US Issues Warning Against Cyberattacks on Water Systems

The United States Government has warned state Governors about foreign hackers attempting to disrupt water and sewage systems nationwide.

In an emergency letter by National Security Advisor Jake Sullivan and administrator of the Environmental Protection Agency, Michael Regan warned that “disruptive attacks are hitting water and sewage systems throughout the United States.” 

The letter alleged that Iranian and Chinese Hackers are responsible for carrying out these disruptive attacks. These attacks can disrupt the lifeline of clean drinking water and can impose significant costs on affected communities. Moreover, Regan and Sullivan mentioned a recent case in which hackers allegedly associated with Iran’s Revolutionary Guards were accused of disabling a controller at a water facility in Pennsylvania.

They also pointed toward a Chinese hacking gang called “Volt Typhoon.” They accused them of breaching the information technology systems of several critical infrastructure facilities, including drinking water systems, across the United States and its territories. However, the Chinese Embassy in Washington and Iran’s mission to the United Nations did not immediately respond to a request for comment. Moreover, both nations have openly denied involvement in any cyberattacks. 

The cybersecurity of these water and sewage plants has remained the top concern of cybersecurity personnel mainly because of the critical nature of the facilities that might impose significant risks to public health and safety. An incident that happened last year at a booster facility that regulates and tracks sewage water systems in Aliquippa, Pennsylvania, gained sudden attention because the controller that regulates water pressure was replaced with a message saying, “YOU ARE HACKED!” Upon receiving the message, authorities swiftly formed an investigative committee. Sources disclosed that the cyberattacks were carried out by a Chinese group known as Volt Typhoon. However, no damage was caused to the sewage system; an industry group known as the Water Information Sharing and Analysis Centre released a press release soon after the attack stating, “This is not going to be an isolated event.”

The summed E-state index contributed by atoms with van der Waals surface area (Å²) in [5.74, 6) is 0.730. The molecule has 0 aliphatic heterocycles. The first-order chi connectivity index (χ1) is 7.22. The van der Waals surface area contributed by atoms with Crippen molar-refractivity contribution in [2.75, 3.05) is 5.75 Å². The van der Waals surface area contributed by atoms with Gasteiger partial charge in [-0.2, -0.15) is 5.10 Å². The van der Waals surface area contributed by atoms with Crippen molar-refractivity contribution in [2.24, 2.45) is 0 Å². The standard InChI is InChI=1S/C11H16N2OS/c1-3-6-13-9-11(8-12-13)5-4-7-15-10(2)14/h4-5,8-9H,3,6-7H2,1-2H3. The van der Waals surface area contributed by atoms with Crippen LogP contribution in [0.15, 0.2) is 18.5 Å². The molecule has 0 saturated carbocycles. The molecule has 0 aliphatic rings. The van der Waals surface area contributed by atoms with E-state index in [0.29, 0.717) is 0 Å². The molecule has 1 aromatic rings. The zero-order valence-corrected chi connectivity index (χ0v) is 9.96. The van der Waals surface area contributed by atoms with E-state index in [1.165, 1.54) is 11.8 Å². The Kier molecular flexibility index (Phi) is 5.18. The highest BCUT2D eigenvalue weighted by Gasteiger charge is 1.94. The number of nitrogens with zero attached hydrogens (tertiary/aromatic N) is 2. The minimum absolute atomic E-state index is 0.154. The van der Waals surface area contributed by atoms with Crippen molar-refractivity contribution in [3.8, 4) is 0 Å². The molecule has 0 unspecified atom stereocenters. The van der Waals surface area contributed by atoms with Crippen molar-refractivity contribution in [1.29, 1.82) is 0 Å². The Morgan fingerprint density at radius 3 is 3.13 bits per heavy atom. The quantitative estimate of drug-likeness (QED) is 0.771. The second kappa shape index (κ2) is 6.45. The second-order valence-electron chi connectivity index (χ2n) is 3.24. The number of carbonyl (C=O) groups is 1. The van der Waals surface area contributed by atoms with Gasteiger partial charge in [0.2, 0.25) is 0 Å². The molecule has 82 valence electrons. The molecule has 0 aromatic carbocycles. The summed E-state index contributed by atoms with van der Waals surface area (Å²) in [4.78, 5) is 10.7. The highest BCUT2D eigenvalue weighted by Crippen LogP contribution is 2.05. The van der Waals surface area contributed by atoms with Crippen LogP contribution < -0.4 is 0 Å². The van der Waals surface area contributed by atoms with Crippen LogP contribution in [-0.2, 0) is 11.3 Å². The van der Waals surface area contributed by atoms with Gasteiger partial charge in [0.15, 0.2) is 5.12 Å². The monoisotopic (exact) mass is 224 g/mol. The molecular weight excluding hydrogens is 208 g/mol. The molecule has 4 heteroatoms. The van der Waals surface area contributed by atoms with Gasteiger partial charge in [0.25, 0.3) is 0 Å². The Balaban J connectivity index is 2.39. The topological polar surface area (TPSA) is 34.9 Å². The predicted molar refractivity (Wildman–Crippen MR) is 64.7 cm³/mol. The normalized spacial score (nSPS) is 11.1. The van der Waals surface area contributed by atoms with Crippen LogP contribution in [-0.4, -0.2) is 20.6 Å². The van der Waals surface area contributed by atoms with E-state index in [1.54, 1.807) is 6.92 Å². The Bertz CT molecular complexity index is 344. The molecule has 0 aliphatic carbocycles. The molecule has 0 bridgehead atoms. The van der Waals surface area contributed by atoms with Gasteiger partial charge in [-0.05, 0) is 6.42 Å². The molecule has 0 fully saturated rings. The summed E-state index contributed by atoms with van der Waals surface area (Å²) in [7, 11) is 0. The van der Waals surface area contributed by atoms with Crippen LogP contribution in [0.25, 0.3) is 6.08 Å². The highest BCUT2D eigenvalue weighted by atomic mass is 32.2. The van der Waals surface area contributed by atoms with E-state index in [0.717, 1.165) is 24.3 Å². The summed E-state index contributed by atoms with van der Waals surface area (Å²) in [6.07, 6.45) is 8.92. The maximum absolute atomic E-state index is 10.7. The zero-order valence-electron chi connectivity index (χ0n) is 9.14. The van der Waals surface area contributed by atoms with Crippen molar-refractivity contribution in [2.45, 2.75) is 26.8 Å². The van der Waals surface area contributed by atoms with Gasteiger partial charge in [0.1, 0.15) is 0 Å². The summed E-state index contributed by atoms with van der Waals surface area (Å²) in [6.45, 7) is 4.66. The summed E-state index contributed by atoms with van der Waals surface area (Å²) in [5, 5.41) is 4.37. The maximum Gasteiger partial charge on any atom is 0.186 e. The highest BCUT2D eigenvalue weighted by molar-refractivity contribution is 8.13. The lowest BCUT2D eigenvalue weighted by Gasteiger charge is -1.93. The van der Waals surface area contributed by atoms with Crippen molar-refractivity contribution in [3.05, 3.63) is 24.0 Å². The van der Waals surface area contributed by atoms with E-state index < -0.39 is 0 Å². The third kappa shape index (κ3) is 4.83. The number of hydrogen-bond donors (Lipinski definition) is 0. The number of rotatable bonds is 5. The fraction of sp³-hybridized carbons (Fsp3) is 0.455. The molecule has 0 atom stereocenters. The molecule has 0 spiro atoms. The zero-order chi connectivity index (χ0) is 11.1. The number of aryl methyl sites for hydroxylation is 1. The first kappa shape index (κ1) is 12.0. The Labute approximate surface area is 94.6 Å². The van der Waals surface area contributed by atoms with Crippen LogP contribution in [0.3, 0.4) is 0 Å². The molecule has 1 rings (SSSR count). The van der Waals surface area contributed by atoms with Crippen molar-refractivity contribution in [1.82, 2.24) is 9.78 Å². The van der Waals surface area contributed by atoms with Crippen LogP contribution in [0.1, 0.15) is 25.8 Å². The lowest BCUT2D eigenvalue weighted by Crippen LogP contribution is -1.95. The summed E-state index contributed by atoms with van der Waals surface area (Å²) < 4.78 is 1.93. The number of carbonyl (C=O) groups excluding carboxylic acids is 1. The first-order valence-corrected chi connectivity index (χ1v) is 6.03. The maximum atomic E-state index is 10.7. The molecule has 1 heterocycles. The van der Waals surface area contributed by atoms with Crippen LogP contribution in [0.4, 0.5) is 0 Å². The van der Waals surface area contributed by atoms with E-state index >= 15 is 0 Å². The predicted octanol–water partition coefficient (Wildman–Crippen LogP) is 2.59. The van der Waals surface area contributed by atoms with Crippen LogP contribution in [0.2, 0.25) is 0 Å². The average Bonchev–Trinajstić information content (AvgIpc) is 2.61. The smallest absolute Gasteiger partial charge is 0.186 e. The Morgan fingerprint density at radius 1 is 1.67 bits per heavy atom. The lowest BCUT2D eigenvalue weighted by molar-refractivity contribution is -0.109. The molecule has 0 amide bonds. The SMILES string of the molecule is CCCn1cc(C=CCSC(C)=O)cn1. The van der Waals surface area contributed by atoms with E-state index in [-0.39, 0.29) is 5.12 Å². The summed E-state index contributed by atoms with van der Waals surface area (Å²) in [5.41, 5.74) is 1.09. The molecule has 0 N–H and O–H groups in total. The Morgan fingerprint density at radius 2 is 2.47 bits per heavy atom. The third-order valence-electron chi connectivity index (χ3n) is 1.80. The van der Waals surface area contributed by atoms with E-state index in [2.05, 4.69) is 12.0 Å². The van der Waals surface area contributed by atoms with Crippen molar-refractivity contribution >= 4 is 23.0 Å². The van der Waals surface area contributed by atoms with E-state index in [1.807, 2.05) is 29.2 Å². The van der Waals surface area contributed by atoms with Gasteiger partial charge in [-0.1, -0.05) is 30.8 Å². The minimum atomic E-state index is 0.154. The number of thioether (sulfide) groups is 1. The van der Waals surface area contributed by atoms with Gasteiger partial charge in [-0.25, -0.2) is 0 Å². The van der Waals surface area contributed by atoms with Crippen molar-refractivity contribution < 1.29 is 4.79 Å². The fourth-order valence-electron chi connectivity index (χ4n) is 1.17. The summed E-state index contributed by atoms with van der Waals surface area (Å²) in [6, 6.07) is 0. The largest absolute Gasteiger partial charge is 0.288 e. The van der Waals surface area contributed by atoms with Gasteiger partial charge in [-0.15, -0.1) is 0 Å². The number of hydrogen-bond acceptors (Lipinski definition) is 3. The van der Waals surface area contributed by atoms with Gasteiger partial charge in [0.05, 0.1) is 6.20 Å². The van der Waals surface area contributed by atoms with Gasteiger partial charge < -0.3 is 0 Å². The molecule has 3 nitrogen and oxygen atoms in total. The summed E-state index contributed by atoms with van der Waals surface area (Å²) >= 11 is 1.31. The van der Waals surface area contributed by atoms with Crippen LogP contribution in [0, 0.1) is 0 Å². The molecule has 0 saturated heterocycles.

The letter was written to all the state governors to urge them to ensure the security of their water systems through continuous assessments employing several cybersecurity practices. The letter also warned the governors to be ready for such potential cyber incidents in the future.

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